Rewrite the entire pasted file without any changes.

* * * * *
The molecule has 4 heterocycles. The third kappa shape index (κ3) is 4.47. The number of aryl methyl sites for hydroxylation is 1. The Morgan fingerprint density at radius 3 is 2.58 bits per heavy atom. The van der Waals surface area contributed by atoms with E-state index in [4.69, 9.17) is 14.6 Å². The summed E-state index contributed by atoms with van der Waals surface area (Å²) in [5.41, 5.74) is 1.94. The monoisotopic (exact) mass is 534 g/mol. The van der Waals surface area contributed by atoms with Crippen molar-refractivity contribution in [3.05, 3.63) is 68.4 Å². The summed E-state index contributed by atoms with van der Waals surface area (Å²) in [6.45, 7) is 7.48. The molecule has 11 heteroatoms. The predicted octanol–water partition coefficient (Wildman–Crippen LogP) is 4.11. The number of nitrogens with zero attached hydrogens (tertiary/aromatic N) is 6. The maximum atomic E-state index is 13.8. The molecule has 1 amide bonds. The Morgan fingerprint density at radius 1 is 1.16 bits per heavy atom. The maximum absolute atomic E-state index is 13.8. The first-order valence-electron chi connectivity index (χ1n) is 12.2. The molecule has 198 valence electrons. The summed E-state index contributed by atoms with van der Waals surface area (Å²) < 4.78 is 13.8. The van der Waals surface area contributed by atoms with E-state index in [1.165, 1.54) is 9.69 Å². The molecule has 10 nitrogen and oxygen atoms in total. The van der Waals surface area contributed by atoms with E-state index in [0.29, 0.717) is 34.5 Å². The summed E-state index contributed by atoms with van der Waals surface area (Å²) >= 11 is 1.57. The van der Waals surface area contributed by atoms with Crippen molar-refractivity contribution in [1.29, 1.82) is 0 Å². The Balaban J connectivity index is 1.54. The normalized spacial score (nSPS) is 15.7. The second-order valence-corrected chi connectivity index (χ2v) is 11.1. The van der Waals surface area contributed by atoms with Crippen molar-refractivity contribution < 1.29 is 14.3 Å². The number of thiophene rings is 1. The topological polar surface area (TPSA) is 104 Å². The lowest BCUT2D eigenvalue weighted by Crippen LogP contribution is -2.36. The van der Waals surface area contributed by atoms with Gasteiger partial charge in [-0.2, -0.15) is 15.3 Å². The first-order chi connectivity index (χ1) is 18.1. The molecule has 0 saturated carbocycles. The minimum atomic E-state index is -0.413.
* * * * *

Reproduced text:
The molecule has 4 heterocycles. The third kappa shape index (κ3) is 4.47. The number of aryl methyl sites for hydroxylation is 1. The Morgan fingerprint density at radius 3 is 2.58 bits per heavy atom. The van der Waals surface area contributed by atoms with E-state index in [4.69, 9.17) is 14.6 Å². The summed E-state index contributed by atoms with van der Waals surface area (Å²) in [5.41, 5.74) is 1.94. The monoisotopic (exact) mass is 534 g/mol. The van der Waals surface area contributed by atoms with Crippen molar-refractivity contribution in [3.05, 3.63) is 68.4 Å². The summed E-state index contributed by atoms with van der Waals surface area (Å²) in [6.45, 7) is 7.48. The molecule has 11 heteroatoms. The predicted octanol–water partition coefficient (Wildman–Crippen LogP) is 4.11. The number of nitrogens with zero attached hydrogens (tertiary/aromatic N) is 6. The maximum atomic E-state index is 13.8. The molecule has 1 amide bonds. The Morgan fingerprint density at radius 1 is 1.16 bits per heavy atom. The maximum absolute atomic E-state index is 13.8. The first-order valence-electron chi connectivity index (χ1n) is 12.2. The molecule has 198 valence electrons. The summed E-state index contributed by atoms with van der Waals surface area (Å²) < 4.78 is 13.8. The van der Waals surface area contributed by atoms with E-state index in [1.165, 1.54) is 9.69 Å². The molecule has 10 nitrogen and oxygen atoms in total. The van der Waals surface area contributed by atoms with E-state index in [0.29, 0.717) is 34.5 Å². The summed E-state index contributed by atoms with van der Waals surface area (Å²) >= 11 is 1.57. The van der Waals surface area contributed by atoms with Crippen molar-refractivity contribution in [1.29, 1.82) is 0 Å². The Balaban J connectivity index is 1.54. The normalized spacial score (nSPS) is 15.7. The second-order valence-corrected chi connectivity index (χ2v) is 11.1. The van der Waals surface area contributed by atoms with Crippen molar-refractivity contribution < 1.29 is 14.3 Å². The number of thiophene rings is 1. The topological polar surface area (TPSA) is 104 Å². The lowest BCUT2D eigenvalue weighted by Crippen LogP contribution is -2.36. The van der Waals surface area contributed by atoms with Gasteiger partial charge in [-0.2, -0.15) is 15.3 Å². The first-order chi connectivity index (χ1) is 18.1. The molecule has 0 saturated carbocycles. The minimum atomic E-state index is -0.413.